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[43] of prisoners confined at Point Lookout, still more emboldened me. I then believed, and now believe, that Point Lookout was more humanely governed than any other prison depot from Fort Warren to Western Missouri. It may perhaps astonish some people when I say that of all the persons having control of matters pertaining to exchanges whom I encountered, he was the fairest and the most truthful. The distance between him and Hitchcock in these respects was almost infinite.

I went to Fortress Monroe on a flag-of-truce steamer, and was received by General Butler with great courtesy. I remained there three days, during which we had protracted discussions. He expressed himself in the general in favor of the cartel, though in a mere military point of view he thought it was a disadvantage to the United States. To some of the provisions of the cartel he expressed very decided objections. We mutually yielded our opposing views, and at length there remained but one matter upon which we could not agree, and that was negro slaves. There was no difference between us as to Northern negro soldiers or even the free negro soldier of the South. I agreed that both of these classes should be deemed proper subjects of exchange. But I contended if Southern soldiers recaptured their former slaves that, under the jus postliminii, they had the right to hold them in their former state; that under our Constitutions, Confederate and State, slaves were recognized as property, and on recapture followed the rule of all property, and reverted to their former condition. I held that an edict of emancipation promulgated by a hostile power did not defeat the rights of the owner, when the slave came back into his possession by recapture. General Butler, on the other hand, while admitting that under the Constitution and laws of the Southern States, slaves were property while under the dominion of their masters, contended that if they fled from them and sought the protection of the United States, and were then clothed with freedom, that then if recaptured by their masters, they were taken as freemen, and not as slaves. Availing myself of his admission that slaves were property under our Constitutions and laws, I asked him whether, if he emancipated Confederate horses and declared that their backs should never again be desecrated by saddle or harness, such an edict would extinguish the former owner's rights on recapture. He did not answer the question. Perhaps he did not find it easy.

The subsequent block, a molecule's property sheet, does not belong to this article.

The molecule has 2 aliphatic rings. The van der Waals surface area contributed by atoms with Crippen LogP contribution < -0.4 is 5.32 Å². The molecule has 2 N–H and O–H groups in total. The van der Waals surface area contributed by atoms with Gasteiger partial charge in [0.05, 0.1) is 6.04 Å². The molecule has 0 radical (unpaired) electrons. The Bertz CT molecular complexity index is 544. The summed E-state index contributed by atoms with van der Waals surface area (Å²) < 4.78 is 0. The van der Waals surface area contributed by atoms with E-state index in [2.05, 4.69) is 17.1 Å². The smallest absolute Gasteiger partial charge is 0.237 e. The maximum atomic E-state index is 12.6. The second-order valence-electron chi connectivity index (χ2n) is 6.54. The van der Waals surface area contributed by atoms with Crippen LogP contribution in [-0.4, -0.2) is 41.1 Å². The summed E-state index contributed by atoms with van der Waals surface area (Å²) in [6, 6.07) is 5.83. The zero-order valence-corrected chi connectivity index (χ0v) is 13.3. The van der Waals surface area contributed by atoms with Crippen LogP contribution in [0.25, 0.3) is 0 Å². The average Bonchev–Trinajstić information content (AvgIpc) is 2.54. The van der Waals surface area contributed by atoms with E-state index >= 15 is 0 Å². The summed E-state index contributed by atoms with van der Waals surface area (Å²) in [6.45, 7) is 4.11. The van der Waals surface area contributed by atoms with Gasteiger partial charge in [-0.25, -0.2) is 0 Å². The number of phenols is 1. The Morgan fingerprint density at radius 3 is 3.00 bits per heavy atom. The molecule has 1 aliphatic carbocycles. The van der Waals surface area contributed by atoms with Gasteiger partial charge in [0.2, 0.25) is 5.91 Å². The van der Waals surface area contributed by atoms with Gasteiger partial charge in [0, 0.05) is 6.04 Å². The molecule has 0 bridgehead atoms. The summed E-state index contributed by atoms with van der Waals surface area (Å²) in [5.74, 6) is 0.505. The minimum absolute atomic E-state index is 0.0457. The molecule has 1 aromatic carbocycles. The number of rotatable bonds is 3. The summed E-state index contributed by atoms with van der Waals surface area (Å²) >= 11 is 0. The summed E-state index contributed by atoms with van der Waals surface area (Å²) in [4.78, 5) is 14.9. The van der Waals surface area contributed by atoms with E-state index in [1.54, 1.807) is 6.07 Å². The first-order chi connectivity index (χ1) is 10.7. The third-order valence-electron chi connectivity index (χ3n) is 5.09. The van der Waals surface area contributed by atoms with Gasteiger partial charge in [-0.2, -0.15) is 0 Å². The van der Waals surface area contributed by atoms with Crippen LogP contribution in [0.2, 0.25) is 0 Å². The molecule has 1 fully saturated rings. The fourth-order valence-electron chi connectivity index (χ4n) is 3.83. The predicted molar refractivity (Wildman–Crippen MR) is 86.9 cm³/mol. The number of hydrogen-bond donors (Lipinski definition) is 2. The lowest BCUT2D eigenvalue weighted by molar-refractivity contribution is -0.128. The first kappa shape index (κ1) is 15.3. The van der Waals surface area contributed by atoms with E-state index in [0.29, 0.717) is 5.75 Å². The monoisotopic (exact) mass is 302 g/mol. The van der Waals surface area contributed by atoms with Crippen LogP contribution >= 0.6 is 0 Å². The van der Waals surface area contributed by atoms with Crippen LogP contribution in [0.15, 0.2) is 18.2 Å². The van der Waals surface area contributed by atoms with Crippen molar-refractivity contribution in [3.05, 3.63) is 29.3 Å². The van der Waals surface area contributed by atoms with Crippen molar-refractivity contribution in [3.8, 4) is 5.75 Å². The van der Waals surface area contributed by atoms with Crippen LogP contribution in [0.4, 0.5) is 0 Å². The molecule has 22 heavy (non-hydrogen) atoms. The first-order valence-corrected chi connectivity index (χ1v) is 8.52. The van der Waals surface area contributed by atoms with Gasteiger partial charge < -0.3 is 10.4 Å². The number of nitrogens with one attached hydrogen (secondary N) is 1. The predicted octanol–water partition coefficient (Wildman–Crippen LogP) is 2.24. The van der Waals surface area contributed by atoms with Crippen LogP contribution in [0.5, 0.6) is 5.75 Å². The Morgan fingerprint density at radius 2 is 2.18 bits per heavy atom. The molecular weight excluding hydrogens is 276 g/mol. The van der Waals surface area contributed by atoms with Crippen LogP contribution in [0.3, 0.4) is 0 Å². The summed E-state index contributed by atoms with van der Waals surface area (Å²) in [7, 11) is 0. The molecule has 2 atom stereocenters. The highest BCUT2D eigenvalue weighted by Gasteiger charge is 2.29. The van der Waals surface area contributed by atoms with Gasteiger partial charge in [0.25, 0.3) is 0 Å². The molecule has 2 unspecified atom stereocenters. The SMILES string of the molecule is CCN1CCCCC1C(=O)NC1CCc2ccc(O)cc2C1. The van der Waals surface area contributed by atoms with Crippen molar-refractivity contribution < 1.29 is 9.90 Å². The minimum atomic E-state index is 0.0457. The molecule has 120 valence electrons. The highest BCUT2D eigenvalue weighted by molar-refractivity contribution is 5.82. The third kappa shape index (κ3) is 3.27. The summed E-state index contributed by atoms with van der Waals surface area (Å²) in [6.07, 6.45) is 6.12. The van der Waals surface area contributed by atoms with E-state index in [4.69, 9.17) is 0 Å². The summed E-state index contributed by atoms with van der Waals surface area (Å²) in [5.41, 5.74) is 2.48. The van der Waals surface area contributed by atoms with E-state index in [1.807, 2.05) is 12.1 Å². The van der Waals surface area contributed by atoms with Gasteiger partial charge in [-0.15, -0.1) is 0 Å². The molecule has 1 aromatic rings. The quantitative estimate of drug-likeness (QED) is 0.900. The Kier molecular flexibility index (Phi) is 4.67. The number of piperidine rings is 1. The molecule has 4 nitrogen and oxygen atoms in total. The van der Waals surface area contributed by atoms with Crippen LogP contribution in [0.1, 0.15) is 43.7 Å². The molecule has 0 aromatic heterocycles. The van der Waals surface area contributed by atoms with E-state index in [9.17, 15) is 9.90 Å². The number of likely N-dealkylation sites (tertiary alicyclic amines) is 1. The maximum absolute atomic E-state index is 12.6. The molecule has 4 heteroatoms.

I wish I had space to give the discussion more at length. In the course of it, General Butler let fly a good many expressions which certainly did not lack vigor, if they were objectionable on

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